Matrix GLA protein, an inhibitory morphogen in pulmonary vascular development Academic Article uri icon

abstract

  • Deficiency of matrix GLA protein (MGP), an inhibitor of bone morphogenetic protein (BMP)-2/4, is known to cause arterial calcification and peripheral pulmonary artery stenosis. Yet the vascular role of MGP remains poorly understood. To further investigate MGP, we created a new MGP transgenic mouse model with high expression of the transgene in the lungs. The excess MGP led to a disruption of the pulmonary pattern of BMP-4, and resulted in significant morphological defects in the pulmonary artery tree. Specifically, the vascular branching pattern lacked characteristic side branching, whereas control lungs had extensive side branching accounting for as much as 40% of the vascular endothelium. The vascular changes could be explained by a dramatic reduction of phosphorylated SMAD1/5/8 in the alveolar epithelium, and in epithelial expression of the activin-like kinase receptor 1 and vascular endothelial growth factor, both critical in vascular formation. Abnormalities were also found in the terminal airways and in lung cell differentiation; high levels of surfactant protein-B were distributed in an abnormal pattern suggesting lost coordination between vasculature and airways. Ex vivo, lung cells from MGP transgenic mice showed higher proliferation, in particular surfactant protein B-expressing cells, and conditioned medium from these cells poorly supported in vitro angiogenesis compared with normal lung cells. The vascular branching defect can be mechanistically explained by a computational model based on activator/inhibitor reaction-diffusion dynamics, where BMP-4 and MGP are considered as an activating and inhibitory morphogen, respectively, suggesting that morphogen interactions are important for vascular branching.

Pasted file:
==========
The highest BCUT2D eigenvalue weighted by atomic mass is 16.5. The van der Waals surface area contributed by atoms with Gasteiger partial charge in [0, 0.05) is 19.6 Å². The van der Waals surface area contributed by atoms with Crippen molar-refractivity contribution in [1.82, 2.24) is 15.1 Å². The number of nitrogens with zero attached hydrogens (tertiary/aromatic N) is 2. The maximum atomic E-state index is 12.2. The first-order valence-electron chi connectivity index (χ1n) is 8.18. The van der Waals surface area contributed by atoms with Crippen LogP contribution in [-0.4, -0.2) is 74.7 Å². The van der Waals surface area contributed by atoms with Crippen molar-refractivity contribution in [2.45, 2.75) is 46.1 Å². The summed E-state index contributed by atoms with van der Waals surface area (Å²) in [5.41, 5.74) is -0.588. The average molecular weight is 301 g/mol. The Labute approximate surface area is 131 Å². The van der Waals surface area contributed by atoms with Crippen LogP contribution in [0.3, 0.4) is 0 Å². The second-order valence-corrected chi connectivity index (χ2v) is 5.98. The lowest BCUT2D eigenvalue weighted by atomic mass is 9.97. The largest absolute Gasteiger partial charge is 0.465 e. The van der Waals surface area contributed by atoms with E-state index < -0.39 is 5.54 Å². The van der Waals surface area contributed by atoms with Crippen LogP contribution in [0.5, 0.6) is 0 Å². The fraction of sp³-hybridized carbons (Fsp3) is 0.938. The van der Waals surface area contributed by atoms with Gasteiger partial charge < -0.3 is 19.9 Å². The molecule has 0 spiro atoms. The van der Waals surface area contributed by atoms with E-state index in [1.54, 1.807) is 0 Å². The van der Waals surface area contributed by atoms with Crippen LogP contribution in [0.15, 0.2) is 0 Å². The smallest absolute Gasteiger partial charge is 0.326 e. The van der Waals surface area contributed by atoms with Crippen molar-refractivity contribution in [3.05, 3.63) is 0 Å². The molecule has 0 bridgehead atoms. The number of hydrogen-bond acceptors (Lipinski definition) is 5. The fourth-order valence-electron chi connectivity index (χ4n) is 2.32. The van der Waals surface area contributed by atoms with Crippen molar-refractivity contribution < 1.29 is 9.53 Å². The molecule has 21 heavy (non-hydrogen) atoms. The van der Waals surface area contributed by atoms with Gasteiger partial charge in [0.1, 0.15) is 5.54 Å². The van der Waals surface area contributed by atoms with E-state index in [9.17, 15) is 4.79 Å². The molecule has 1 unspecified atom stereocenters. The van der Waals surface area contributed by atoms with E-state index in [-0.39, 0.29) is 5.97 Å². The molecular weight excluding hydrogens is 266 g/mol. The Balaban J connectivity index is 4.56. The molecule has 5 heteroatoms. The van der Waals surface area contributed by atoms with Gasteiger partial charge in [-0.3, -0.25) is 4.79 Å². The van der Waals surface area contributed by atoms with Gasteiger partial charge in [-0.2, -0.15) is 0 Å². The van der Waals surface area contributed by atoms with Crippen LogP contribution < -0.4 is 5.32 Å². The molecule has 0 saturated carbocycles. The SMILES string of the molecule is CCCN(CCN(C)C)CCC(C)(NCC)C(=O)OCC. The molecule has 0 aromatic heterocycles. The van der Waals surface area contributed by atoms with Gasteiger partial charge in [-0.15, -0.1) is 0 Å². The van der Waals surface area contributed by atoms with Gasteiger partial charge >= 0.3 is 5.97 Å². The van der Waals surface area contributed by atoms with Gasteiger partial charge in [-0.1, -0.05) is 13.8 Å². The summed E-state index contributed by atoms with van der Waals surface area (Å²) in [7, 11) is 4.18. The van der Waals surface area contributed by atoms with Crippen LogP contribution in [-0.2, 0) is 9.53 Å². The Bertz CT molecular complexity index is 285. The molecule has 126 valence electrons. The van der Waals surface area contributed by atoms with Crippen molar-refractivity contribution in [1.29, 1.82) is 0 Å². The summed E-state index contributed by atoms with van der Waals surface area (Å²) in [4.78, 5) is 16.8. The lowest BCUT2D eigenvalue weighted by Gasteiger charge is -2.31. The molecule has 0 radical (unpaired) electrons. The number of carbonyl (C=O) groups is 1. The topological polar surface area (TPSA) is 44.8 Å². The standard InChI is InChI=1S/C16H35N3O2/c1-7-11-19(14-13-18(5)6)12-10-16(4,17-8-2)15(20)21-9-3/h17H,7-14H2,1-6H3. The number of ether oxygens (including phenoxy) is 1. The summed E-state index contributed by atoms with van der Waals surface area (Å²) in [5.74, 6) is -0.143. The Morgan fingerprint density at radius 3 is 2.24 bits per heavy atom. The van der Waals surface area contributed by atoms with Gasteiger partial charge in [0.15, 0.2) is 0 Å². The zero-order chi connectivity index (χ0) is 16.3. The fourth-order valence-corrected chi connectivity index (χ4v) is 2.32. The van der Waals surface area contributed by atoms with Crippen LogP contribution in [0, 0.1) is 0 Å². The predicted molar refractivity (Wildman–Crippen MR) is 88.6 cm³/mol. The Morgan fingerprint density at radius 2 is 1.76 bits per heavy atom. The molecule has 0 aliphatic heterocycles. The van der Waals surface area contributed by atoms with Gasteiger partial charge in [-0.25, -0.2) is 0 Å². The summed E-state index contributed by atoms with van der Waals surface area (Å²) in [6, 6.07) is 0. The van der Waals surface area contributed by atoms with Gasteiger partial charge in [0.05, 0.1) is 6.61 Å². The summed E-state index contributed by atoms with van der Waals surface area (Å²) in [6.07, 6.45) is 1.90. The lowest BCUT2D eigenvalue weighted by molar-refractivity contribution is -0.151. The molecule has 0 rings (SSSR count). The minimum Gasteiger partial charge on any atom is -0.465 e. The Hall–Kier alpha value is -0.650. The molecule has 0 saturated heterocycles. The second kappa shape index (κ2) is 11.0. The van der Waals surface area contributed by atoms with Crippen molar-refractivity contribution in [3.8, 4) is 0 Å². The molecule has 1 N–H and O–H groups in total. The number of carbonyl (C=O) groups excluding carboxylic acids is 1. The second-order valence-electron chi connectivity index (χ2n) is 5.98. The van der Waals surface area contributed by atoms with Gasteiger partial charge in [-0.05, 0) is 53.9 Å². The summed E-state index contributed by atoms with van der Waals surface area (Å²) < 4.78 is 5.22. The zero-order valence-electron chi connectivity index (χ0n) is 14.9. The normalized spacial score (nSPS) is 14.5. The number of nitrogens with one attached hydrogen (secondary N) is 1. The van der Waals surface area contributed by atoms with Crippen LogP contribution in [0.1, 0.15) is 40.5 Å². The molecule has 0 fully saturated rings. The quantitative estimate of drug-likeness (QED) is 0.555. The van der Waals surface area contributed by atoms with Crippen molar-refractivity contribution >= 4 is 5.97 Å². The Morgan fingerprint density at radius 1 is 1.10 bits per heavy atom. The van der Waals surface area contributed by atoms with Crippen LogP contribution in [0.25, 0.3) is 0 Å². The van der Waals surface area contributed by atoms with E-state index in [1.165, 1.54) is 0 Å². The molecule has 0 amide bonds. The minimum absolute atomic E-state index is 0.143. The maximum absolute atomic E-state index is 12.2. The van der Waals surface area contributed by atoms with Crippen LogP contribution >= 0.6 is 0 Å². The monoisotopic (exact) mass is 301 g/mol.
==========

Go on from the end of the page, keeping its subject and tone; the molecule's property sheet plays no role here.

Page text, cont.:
publication date

  • January 1, 2007